The American Civil Defense Assoc.: Radiation Issues

The American Civil Defense Association recently posted a blog post about Radiation Issues reposted from their Journal of Civil Defense after many readers had questions regarding North Korea.

The explosion of a nuclear bomb in the city.


The nuclear threat from North Korea has prompted many callers during the past few weeks, asking about the effects and attenuation of radiation.  There is a great deal of misinformation about radiation from fallout. The following old rule of thumb for shelter design still holds true. NBC shelters should have four feet of dirt cover, or three feet of concrete cover to give a minimum PF level of 1,000 from fallout. If a “rainout” should occur, or if the sheltered area is within 1.5 miles of a potential primary target, the shelter will require a minimum of eight to ten feet of cover. Shelter entrances require careful engineering, as most of the radiation exposure will come from these entrance areas.

I recently reviewed a series of articles about Nuclear Weapons Effects, written by Carsten Haaland, of the Oak Ridge national Laboratory. The entire series of articles can be found in our Journal of Civil Defense published in 1990. Some of you may be fortunate enough to still possess these journal articles. I have re-typed, in part, the section on ‘Fallout’ and ‘Rainout’ for this current article.


Carsten M. Haaland, Oak Ridge National Laboratory

 What is Fallout?

Fallout is the radioactive dust that comes back to earth as a result of a nuclear explosion at the surface of the earth, or at an altitude low enough for the fireball to engulf solid materials. Fallout dust may look like sand, ash or crystals, depending on the kind of material engulfed by the fireball. If the material engulfed is ordinary earth or sand the fallout will look like sand, but if the engulfed material contains calcium to the extent found in concrete buildings or coral, the fallout may look like ashes. Large dense particles will descend faster than very small particles. For this reason, fallout particles several hundred miles downwind from a nuclear surface burst will be very small, somewhat like particles in atmospheric pollution, and the nuclear radiation from the fallout will be greatly reduced.

The danger of fallout arises from the intense and highly penetrating nuclear radiation emitted from it, which produces a potentially lethal hazard to people in the vicinity unless they have protection. Large areas, covering hundreds to thousands of square miles, depending on the yield and number of surface detonations, can be poisoned with fallout such that radiation from the contaminated area is hazardous or lethal to an unprotected person passing through or dwelling in the area, for periods of days to weeks after the detonations.

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Preparing for Nuclear Disaster (or not) and N. Korea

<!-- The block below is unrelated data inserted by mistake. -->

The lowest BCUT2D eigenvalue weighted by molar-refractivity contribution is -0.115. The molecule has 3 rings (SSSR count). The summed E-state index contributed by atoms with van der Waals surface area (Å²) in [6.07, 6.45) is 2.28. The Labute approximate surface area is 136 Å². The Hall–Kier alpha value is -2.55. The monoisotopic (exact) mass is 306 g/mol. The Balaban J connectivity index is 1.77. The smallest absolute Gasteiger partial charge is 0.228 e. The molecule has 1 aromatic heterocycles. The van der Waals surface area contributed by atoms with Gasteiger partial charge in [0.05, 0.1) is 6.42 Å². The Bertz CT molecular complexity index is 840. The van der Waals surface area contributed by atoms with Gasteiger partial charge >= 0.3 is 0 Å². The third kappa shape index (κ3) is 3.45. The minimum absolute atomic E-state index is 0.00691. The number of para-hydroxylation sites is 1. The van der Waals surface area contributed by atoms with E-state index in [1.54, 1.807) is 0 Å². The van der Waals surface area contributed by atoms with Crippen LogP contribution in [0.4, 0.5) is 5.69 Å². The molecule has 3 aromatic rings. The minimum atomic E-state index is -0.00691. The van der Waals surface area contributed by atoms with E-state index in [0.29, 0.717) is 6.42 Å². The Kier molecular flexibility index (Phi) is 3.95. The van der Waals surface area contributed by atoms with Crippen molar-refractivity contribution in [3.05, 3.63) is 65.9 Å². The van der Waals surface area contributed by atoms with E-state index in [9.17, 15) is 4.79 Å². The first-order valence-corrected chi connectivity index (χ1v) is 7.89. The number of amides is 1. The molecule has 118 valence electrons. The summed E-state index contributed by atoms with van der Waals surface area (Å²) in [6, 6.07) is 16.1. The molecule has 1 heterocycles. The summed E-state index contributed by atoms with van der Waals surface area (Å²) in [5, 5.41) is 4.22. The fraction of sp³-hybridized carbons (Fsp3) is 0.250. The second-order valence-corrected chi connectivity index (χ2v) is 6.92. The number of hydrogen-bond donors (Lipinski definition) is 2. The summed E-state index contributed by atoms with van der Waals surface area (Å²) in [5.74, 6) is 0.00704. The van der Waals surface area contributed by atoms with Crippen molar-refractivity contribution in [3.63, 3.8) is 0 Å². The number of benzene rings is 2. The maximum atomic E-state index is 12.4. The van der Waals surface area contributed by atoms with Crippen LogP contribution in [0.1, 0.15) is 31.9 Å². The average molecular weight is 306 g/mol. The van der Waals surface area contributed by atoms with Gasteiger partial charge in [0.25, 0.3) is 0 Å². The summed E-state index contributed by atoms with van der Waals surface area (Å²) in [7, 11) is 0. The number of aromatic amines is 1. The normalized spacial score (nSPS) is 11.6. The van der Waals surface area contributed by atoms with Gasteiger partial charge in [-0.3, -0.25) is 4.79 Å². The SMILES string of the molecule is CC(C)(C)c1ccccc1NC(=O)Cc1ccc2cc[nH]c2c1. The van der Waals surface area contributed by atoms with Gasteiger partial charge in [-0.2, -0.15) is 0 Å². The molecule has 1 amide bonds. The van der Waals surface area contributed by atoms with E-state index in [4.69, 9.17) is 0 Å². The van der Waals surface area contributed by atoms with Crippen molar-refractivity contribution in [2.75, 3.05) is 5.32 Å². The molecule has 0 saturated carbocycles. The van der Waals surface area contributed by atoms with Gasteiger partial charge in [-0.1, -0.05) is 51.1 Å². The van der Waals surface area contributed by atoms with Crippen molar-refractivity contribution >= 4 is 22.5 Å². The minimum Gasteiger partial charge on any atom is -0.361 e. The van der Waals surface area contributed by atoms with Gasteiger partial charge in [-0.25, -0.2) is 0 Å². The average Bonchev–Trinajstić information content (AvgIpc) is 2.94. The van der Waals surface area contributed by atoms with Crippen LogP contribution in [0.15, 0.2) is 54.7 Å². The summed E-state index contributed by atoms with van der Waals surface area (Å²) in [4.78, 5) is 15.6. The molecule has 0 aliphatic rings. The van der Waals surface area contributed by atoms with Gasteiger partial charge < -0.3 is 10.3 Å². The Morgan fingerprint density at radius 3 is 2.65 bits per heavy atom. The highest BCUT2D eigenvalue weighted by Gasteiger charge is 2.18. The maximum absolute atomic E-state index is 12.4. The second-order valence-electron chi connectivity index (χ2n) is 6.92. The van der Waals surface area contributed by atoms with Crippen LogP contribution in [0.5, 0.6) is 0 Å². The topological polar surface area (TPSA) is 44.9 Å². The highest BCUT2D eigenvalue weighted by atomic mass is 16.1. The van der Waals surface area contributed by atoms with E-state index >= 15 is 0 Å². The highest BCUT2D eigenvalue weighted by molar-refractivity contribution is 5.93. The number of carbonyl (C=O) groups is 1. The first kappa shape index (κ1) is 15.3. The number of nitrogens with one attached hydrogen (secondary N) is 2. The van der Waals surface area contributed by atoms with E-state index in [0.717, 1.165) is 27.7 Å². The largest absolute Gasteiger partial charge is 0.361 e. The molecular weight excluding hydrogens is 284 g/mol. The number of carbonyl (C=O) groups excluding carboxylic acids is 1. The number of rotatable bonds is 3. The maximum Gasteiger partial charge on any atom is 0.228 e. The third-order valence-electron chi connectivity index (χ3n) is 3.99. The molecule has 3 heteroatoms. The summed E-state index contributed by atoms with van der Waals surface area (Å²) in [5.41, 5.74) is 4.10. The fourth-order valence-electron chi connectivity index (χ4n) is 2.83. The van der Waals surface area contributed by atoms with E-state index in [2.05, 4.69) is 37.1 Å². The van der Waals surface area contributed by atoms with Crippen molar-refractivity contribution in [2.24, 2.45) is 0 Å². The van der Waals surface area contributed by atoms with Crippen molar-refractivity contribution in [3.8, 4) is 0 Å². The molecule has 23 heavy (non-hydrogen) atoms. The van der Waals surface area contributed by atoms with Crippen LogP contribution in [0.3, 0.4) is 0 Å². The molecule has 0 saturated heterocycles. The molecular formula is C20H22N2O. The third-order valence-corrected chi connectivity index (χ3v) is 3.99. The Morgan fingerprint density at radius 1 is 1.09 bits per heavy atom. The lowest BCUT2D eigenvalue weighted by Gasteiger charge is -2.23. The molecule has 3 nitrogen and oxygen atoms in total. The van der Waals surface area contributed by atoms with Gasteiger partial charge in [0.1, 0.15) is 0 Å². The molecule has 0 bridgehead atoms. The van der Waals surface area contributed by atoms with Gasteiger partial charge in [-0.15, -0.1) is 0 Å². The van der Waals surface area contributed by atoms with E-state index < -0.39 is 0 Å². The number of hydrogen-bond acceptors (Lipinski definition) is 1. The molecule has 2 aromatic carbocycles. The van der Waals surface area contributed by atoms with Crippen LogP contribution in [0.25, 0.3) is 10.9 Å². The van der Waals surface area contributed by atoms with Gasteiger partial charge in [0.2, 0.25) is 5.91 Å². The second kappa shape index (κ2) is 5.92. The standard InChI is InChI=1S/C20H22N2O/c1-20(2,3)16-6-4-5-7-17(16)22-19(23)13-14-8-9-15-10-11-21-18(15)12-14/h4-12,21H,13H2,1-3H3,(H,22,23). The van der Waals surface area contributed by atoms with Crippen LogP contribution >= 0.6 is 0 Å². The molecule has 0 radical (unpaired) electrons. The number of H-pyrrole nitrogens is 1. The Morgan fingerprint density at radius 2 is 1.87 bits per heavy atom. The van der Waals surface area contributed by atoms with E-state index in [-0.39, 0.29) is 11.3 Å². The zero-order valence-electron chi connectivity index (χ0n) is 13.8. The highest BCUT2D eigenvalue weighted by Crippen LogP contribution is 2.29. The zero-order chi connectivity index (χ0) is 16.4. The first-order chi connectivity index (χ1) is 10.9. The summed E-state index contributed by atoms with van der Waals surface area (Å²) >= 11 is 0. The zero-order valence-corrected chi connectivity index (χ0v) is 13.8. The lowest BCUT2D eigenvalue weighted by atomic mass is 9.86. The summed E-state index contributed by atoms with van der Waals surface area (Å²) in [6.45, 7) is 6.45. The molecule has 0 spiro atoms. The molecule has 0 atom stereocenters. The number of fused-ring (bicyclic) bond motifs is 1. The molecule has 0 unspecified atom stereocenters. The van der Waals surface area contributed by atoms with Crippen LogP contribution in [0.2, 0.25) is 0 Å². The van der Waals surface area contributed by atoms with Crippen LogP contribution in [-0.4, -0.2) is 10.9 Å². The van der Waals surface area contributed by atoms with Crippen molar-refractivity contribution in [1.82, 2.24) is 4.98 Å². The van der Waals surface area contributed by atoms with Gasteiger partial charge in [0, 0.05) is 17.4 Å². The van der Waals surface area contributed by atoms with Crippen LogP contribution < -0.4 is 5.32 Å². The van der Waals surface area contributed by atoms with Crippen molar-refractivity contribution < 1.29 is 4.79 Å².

Civil defenseFrom Herschel Smith at comes this article discussing Preparing for Nuclear Disaster and dealing with some myths and bad information involved with the same. He also opines about the possibilities (or lack thereof) of nuclear war with North Korea.

Let’s discuss a few things concerning radiation, radioactivity and nuclear events.  If you’re a layman, most articles you will read on these subjects will either be written way above your head, or by people who only pretend to know what they’re talking about because they lack the proper education and experience to speak intelligently.  Even the man who wrote this article on surviving a nuclear attack is in that category.

I could wax haughty and throw words around showing what I know about photon, electron and neutron shielding, the theoretical and mathematical difference between a Rad, Roentgen and a Rem, committed dose equivalent to organs, total effective dose equivalent, albedos, Keff (criticality) calculations, the Boltzmann transport equation and reactor kinetics.  But it would do you precisely no good.  None.  You wouldn’t be one bit better off after having read an article like that than you are right now.  You would have to take an advanced engineering degree or train in the radiological sciences in order to stay with me in such a discussion, and you can’t right now, so that’s that.  Something else needs to be done because the conversation the “journalist” had with that prepper above is off the charts stupid.

Potassium Iodine, or KI, doesn’t stop the thyroid from “absorbing radiation.”  It isn’t a magic radiation pill, regardless of how pepper and survivalist web sites market it.  There is nothing magic about it.  There is a little bit it can do under the right circumstances, and it can’t do anything else.  If you take it – and be aware that taking KI when you don’t need it can lead to severe health problems, especially in the young and old – it will load your thyroid with iodine and prevent the absorption of any more iodine, radioactive or not.  The intent behind this is to prevent radioactive iodine from being absorbed by the thyroid and thus the absorbed radiation dose from such a localized source.

What it doesn’t do is prevent the thyroid from “absorbing radiation.”  The entire whole body, including every organ in your body and the skin (which is treated as an organ by the ICRP) will still attenuate and absorb radiation from external sources, such as immersion in a cloud of radioactive material.  Charged particles (such as betas, or in other words, electrons) can be essentially stopped by clothing, skin and just a little tissue overlying the organs.

You cannot wear enough shielding to stop gammas or neutrons, although being inside a structure deep in the ground could help…

Read the entire article at The Captain’s Journal by clicking here